Rick Pitino hasn't ruled out a return to coaching, but he told ESPN that he needs to move on with his life in case another opportunity doesn't present itself.
Pitino, 65, was fired by Louisville a little more than a month ago despite maintaining he wasn't aware of an alleged payment from a Cardinals assistant to the family of Brian Bowen, a freshman who hasn't been cleared to play by the school.
Pitino said he is working out three times per day in Miami, where he has moved fulltime since leaving Louisville. He told ESPN he plans to attend a few upcoming games at Minnesota -- where his son, Richard, is a coach for the Golden Gophers -- including a couple of home Big Ten games.
"If a school, come April, comes to me in Miami and says, 'We believe you, we believe you were innocent,' I would give it a shot," Pitino said. "I don't care about the money, the salary.
"But the way I'm looking at it now is that I've got to get on with a different part of my life -- build a different life that doesn't include coaching. I need to be happy, be content."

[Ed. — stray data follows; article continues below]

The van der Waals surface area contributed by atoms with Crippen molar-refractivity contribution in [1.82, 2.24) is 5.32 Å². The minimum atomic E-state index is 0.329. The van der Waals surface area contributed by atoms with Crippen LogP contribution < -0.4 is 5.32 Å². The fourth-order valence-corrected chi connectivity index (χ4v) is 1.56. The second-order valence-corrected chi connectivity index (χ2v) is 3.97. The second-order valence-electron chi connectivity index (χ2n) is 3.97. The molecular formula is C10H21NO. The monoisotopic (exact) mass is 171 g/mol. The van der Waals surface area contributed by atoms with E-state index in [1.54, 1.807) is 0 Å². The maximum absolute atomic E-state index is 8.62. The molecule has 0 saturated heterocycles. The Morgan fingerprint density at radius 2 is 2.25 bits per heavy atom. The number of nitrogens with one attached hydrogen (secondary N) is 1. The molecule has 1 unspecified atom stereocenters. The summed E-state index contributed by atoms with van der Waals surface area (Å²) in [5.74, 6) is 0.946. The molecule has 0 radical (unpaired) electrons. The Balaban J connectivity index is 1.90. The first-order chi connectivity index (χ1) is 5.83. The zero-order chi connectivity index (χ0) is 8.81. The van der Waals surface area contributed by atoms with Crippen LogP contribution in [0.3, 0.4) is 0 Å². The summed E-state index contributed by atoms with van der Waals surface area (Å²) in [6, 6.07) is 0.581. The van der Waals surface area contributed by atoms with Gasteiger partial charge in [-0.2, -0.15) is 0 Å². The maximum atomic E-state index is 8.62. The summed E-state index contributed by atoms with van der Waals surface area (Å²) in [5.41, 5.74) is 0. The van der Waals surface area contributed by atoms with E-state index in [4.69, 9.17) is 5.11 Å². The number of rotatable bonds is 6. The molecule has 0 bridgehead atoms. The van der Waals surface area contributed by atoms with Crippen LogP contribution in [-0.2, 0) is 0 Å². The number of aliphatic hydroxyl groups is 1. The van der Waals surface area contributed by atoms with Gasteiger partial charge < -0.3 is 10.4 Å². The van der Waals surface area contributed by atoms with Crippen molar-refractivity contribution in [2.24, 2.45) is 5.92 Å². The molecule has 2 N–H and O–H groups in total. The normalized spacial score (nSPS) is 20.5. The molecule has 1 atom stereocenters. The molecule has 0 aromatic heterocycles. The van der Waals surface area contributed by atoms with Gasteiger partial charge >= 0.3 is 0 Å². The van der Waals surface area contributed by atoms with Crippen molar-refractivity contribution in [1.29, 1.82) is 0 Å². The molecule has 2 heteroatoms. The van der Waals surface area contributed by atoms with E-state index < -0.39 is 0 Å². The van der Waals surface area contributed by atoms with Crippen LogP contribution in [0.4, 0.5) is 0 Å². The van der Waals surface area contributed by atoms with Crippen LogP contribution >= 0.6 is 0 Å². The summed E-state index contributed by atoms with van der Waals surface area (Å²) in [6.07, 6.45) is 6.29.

Pitino said the difficult aspect of getting another opportunity in the college coaching ranks is that there isn't a way for him to clear his name and became "fully exonerated."
"It's the first time in 42 years I'm getting up at 6:15 in the morning and not going to work as a coach," Pitino said. "But I'm trying to keep busy, seeing friends."
Pitino said he vetted Jordan Fair, the former Louisville assistant he believes to be in question in the FBI probe, before hiring him from his job as a high school coach at Oldsmar Christian School in Florida. He also said that his biggest mistakes were hiring Fair and Andre McGee, who was at the center of the escort scandal that forced the school to self-impose a postseason ban in 2016.
Pitino said he recently spent time with former Maryland coach and fellow Hall of Famer Gary Williams, who was fired by the Terrapins in 2011. Williams told Pitino that the most difficult aspect for Pitino will be missing practices, and the sudden absence of coaching in his life.
"The way I feel today, I'm not going to coach again," Pitiino said. "But that may not be my feeling in February.
"I've got to get over the hurt. It's going to take some time. But the bitterness is gone."